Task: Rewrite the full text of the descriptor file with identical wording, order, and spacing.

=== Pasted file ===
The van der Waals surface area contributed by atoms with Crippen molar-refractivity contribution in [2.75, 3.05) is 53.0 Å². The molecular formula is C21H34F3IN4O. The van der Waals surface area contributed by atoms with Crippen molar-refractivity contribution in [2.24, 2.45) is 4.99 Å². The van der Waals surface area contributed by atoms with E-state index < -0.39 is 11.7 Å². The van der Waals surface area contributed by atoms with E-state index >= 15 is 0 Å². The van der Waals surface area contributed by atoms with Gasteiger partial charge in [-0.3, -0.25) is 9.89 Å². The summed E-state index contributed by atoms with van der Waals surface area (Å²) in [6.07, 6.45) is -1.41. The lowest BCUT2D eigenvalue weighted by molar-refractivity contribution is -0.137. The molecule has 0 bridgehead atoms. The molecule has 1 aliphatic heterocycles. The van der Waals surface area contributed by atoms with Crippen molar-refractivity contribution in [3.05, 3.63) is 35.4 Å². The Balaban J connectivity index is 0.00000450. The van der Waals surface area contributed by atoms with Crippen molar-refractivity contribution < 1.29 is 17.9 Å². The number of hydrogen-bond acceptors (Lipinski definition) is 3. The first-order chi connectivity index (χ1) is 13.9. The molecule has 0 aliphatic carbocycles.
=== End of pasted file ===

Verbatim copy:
The van der Waals surface area contributed by atoms with Crippen molar-refractivity contribution in [2.75, 3.05) is 53.0 Å². The molecular formula is C21H34F3IN4O. The van der Waals surface area contributed by atoms with Crippen molar-refractivity contribution in [2.24, 2.45) is 4.99 Å². The van der Waals surface area contributed by atoms with E-state index < -0.39 is 11.7 Å². The van der Waals surface area contributed by atoms with E-state index >= 15 is 0 Å². The van der Waals surface area contributed by atoms with Gasteiger partial charge in [-0.3, -0.25) is 9.89 Å². The summed E-state index contributed by atoms with van der Waals surface area (Å²) in [6.07, 6.45) is -1.41. The lowest BCUT2D eigenvalue weighted by molar-refractivity contribution is -0.137. The molecule has 0 bridgehead atoms. The molecule has 1 aliphatic heterocycles. The van der Waals surface area contributed by atoms with Crippen molar-refractivity contribution in [3.05, 3.63) is 35.4 Å². The Balaban J connectivity index is 0.00000450. The van der Waals surface area contributed by atoms with Crippen molar-refractivity contribution < 1.29 is 17.9 Å². The number of hydrogen-bond acceptors (Lipinski definition) is 3. The first-order chi connectivity index (χ1) is 13.9. The molecule has 0 aliphatic carbocycles.